John T. Sterling,
Horace W. Smith,
Ebenezer Burr.

Cooperative Committee of South Church.

Samuel W. Baldwin, Edward Sterling,

Alexander Hawley,

Lewis B. Silliman,

Curtis Thompson.

C. R. Palmer,
H. C. Cogswell,

H. R. Parrott,
John A. Barri,

C. R. Palmer,
C. Sherwood,

L. B. Silliman,


On Exercises.

E. Burr.
On Music.

H. R. Parrott,
R. B. Lacey,

Mrs. E. Beardsley,
A. T. Goodsell,

Miss E. Durand.
On Invitations.

F. Russell,

O. H. Brothwell,

R. B, Cogswell.
On Hospitality.

M. B. Beardsley,
L W. Birdsey,

E. F. Meeker.

A. Hawlev,

E. Sterling,

F. C. Lyon,

Gti Reception and Information.


F. W. Parrott.


E. Burr,
E. C. Smith,


On Finance.

W. E. Seeley,
W. P. Abernethy,


J. C. Curtis.

Silas Burton,
W. A. Smith,

On Decorations.


A. H. Gamsby.

On Printing and Publicatioti.

H. C. Cogswell,
A. W. Stillman,

E. F. Strong,
C. Thompson,

N. E. Wordin.

On Historic Sites and Relics.

R. B. Lacey,
R. B. Cogswell,

S. W. Baldwin,
F. B. Hawley,

David S. Beach.

H. G. Hubbell,
F. Trubee,
H. Birdsey,

On Luncheon.

J. T. Sterling,
H. W. Smith,
R. E. Wheeler.

On List of Members.
A. H. Gamsby, R. B. Cogswell,

E. Sterling, O. H. Brothwell,

A. W. Stillman.

— 9-




The First Church and Societ)- in Bridgeport — the South Church co-
operating — cordially invite j'ou to be present at the celebration of the


of the organization of the Church of Christ in Stratfield, June 13th, 1695.

The exercises will commence on Wednesday afternoon and conclude
on Thursday afternoon, June 12th and 13th, 1895. They will comprise
a historical discourse by the Pastor, appropriate papers and addresses,
music, and a collation.

Please inform Mr. Charles Sherwood of your acceptance of this invita-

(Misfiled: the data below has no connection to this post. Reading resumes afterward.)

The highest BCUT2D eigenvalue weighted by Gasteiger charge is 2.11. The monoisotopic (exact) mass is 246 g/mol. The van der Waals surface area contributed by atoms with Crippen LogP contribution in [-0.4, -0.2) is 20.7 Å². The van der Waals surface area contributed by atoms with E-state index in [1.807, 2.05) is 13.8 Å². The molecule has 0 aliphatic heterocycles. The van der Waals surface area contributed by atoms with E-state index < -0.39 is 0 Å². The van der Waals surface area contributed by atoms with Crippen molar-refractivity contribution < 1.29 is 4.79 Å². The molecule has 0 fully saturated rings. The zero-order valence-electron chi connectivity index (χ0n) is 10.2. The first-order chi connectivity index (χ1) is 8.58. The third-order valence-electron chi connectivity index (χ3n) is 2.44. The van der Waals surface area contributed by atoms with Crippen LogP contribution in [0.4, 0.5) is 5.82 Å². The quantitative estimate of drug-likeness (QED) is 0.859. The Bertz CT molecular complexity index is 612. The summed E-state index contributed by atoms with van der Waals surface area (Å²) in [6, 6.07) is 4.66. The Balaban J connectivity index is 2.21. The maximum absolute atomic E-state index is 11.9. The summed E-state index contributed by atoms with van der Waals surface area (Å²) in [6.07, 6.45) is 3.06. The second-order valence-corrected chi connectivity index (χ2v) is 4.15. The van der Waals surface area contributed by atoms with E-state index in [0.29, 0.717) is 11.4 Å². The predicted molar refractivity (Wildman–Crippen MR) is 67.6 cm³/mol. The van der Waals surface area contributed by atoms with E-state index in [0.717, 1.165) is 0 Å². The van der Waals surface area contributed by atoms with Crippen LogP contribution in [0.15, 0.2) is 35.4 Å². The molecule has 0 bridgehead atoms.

tion as early as June ist, if you desire arrangements made for your

Cordially yours.


Committee of Invitation.

Byidgeporty May ist^ tSqs,

-10 —







Organization of thf. Church at Stratfield, June i2th, 1695.

— II-


(Commencing at half past two.)

1. Organ Prelude

2. doxology.

3. Reading of Scripture

4. Prayer, By Rev. Frank Russell, D.D.

5. Anthem, " We Praise Thee, O God !" [. Baptiste Calkin.

6. Historical Discourse, . . By Rev. Charles Ray Palmer, D.D.

7. Hymn 1312,

" O God ! beneath thy guiding hand
Our exiled fathers crossed the sea."

8. Benediction

-12 —



(Commencing at quarter before eight.)

1. Organ Prelude

2. Anthem, " Great is the Lord." Dr. Calcott.

3. Prayer

4. Welcome to Invited Guests

5. Ancient Psalmodv — Hymn 97, K'ellte, 1561.

" All people that on earth do dwell."

6. Addresses From Invited Guests.

(1) The Rector of St. John's Parish, Rev. William H. Lewis.

(2) The Pastor of the First Baptist Church,

Rev. George W. Nicholson.

(3) The Pastor of the First Methodist Church,

Rev. Joseph Pullman, D.D.

(4) The Pastor of the First Presbyterian Church,

Rev. Henry A. Davenport.

7. Ancient Psalmody, IV. Billings.

" The Lord descended from on high."

8. Benediction



(Commencing at ten o'clock.)

1. Drum Prelude

2. Organ Voluntary

3. Anthem, " Send Out Thy Light." Gounod.

4. Prayer of Commemoration

5. Paper on the Limits of Stratfield Parish as Originally

Constituted Bj' Dea. Rowland B. Lacey.

6. Roll Call of Original Members of the Stratfield

Church, to be responded to by their Descendants.

7. Hymn 1046, " O God of Bethel, by whose hand !"

8. Commemorative Addresses.